I read one woman’s story about her battle with salmonella, and it was a haunting story. I definitely do not want salmonella. In fact, one evening this year, during all the rain and mud we had here in Maine, I was closing the chicken coop door. When I slammed the door, chicken poop flew right into my mouth. I held my mouth open, went straight to the house and washed, but I was more than a little worried.

Please do check out my post with advice on handling our wonderful chickens safely. I have some advice that should be especially helpful to new chicken owners.

Chickens Are “Pet of the Decade”

Finally, we have always known chickens rule, but it’s great when the international press agrees. The Guardian ran this piece listing chickens are the “pet of the decade.” I think you will enjoy this piece, especially since it focuses on efforts to improve living conditions for chickens.

To me, that’s the most important story of any year!

 

On a Deeper Appreciation for Winter Solstice

I was never that much of a nature girl when I was growing up, I guess. I always loved animals, but I don’t think anyone in my family would have guessed that I would grow up, quit a hard-earned administrative job, and become a homesteader.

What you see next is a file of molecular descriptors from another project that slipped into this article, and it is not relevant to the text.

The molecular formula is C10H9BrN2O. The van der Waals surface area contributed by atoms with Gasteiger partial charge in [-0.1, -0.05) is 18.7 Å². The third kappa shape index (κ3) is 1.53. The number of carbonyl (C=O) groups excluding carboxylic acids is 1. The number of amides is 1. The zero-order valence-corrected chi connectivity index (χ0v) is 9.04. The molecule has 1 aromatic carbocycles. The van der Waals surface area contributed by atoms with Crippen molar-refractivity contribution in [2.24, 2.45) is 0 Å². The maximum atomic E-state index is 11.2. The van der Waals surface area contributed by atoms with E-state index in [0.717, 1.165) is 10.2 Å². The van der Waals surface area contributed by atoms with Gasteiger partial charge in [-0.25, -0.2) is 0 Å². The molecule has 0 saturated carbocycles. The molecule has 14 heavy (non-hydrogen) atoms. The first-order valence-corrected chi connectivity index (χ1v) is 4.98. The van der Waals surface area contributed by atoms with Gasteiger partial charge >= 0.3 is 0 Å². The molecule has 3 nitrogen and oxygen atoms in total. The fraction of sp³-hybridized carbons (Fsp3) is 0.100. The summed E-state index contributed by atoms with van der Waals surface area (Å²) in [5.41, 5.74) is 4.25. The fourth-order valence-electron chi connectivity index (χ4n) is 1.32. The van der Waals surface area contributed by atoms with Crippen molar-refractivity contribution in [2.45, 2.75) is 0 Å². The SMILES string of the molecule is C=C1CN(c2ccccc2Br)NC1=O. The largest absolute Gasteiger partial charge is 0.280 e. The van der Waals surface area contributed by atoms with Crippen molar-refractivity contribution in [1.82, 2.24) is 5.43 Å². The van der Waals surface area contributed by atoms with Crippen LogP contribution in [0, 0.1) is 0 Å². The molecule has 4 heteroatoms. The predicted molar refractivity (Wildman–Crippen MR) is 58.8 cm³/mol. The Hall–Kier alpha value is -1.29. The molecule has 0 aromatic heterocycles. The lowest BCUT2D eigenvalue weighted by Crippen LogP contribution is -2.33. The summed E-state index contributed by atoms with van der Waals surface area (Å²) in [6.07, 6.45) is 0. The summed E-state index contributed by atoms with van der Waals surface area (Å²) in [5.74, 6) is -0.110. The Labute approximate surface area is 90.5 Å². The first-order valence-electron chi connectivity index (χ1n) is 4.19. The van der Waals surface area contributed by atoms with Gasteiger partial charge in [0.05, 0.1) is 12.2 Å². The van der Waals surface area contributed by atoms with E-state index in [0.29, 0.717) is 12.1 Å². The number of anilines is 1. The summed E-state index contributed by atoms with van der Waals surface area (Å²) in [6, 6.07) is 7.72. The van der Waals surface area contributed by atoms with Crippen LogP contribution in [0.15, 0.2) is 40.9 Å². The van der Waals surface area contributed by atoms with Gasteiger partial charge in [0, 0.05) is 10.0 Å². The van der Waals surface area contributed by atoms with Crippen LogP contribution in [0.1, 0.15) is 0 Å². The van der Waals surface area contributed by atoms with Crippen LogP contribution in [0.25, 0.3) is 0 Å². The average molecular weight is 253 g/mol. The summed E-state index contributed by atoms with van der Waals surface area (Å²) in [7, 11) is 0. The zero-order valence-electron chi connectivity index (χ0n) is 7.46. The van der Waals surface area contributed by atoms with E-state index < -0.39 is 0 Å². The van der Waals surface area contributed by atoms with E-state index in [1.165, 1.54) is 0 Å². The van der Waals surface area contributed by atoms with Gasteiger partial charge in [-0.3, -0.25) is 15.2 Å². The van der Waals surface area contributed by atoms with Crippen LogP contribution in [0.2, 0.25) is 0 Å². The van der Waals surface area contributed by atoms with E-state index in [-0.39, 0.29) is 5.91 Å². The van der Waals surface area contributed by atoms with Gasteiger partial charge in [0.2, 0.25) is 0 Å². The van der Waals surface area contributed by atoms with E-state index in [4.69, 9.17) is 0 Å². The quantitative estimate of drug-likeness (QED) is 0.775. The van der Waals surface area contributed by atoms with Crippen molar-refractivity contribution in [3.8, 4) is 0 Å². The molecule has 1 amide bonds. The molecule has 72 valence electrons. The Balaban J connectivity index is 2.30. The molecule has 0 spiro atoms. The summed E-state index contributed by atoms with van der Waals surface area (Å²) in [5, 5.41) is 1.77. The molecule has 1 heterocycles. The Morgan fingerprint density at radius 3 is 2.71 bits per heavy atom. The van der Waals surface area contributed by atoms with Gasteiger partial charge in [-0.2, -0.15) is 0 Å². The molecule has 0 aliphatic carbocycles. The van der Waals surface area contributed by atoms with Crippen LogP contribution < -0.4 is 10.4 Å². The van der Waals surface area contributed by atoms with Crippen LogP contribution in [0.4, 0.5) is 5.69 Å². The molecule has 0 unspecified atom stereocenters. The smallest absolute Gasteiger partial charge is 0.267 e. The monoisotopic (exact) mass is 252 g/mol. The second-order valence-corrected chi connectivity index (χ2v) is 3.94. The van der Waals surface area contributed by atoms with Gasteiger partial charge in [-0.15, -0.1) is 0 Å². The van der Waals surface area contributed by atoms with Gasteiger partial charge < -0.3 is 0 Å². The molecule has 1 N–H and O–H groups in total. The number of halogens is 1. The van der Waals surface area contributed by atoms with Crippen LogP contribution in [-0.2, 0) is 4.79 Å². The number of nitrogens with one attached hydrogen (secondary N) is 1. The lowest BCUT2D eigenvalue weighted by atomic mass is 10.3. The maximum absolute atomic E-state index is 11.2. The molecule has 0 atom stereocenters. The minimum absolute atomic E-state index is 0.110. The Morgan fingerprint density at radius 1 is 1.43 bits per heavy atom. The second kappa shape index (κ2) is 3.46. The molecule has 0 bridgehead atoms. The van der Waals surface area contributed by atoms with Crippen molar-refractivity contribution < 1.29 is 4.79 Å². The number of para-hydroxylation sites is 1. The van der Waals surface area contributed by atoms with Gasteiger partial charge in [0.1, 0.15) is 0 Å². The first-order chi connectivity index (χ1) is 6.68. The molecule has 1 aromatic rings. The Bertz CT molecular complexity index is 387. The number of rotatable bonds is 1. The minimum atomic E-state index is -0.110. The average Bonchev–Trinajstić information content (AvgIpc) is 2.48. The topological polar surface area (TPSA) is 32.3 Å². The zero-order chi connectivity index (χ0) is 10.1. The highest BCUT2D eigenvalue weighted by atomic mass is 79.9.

My husband and I have a small-but-growing-more-efficient-by-the-day homestead, and we’ve been working very hard at it for about seven years. During that time, we’ve gone from first having just a small organic garden to raising a very large organic garden, a blueberry patch, strawberry beds, chickens we hatched ourselves, and ducks. And this year we finally added our long-awaited asparagus.

I told my husband, “This is the dawning of the age of asparagus.” To me, planting asparagus means we’re here to stay.